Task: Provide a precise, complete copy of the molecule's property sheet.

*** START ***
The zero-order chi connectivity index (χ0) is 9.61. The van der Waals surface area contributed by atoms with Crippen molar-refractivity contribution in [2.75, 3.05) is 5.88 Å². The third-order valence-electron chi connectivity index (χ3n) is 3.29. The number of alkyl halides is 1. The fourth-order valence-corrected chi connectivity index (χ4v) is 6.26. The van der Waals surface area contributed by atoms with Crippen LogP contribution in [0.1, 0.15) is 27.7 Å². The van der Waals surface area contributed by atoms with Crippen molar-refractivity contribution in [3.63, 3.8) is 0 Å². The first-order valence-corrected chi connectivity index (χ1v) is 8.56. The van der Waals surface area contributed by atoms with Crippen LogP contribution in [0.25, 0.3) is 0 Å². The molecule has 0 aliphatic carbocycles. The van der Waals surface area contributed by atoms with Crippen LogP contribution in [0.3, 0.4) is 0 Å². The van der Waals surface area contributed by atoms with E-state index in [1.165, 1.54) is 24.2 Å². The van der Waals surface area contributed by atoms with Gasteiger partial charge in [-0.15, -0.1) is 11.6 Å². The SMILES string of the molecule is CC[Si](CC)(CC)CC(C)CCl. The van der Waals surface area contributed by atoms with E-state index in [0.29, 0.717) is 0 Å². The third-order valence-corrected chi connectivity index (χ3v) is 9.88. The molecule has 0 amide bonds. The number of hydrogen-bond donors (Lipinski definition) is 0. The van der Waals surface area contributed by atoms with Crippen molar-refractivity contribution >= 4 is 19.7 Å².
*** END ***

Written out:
The zero-order chi connectivity index (χ0) is 9.61. The van der Waals surface area contributed by atoms with Crippen molar-refractivity contribution in [2.75, 3.05) is 5.88 Å². The third-order valence-electron chi connectivity index (χ3n) is 3.29. The number of alkyl halides is 1. The fourth-order valence-corrected chi connectivity index (χ4v) is 6.26. The van der Waals surface area contributed by atoms with Crippen LogP contribution in [0.1, 0.15) is 27.7 Å². The van der Waals surface area contributed by atoms with Crippen molar-refractivity contribution in [3.63, 3.8) is 0 Å². The first-order valence-corrected chi connectivity index (χ1v) is 8.56. The van der Waals surface area contributed by atoms with Crippen LogP contribution in [0.25, 0.3) is 0 Å². The molecule has 0 aliphatic carbocycles. The van der Waals surface area contributed by atoms with Crippen LogP contribution in [0.3, 0.4) is 0 Å². The van der Waals surface area contributed by atoms with E-state index in [1.165, 1.54) is 24.2 Å². The van der Waals surface area contributed by atoms with Gasteiger partial charge in [-0.15, -0.1) is 11.6 Å². The SMILES string of the molecule is CC[Si](CC)(CC)CC(C)CCl. The van der Waals surface area contributed by atoms with E-state index in [0.29, 0.717) is 0 Å². The third-order valence-corrected chi connectivity index (χ3v) is 9.88. The molecule has 0 amide bonds. The number of hydrogen-bond donors (Lipinski definition) is 0. The van der Waals surface area contributed by atoms with Crippen molar-refractivity contribution >= 4 is 19.7 Å².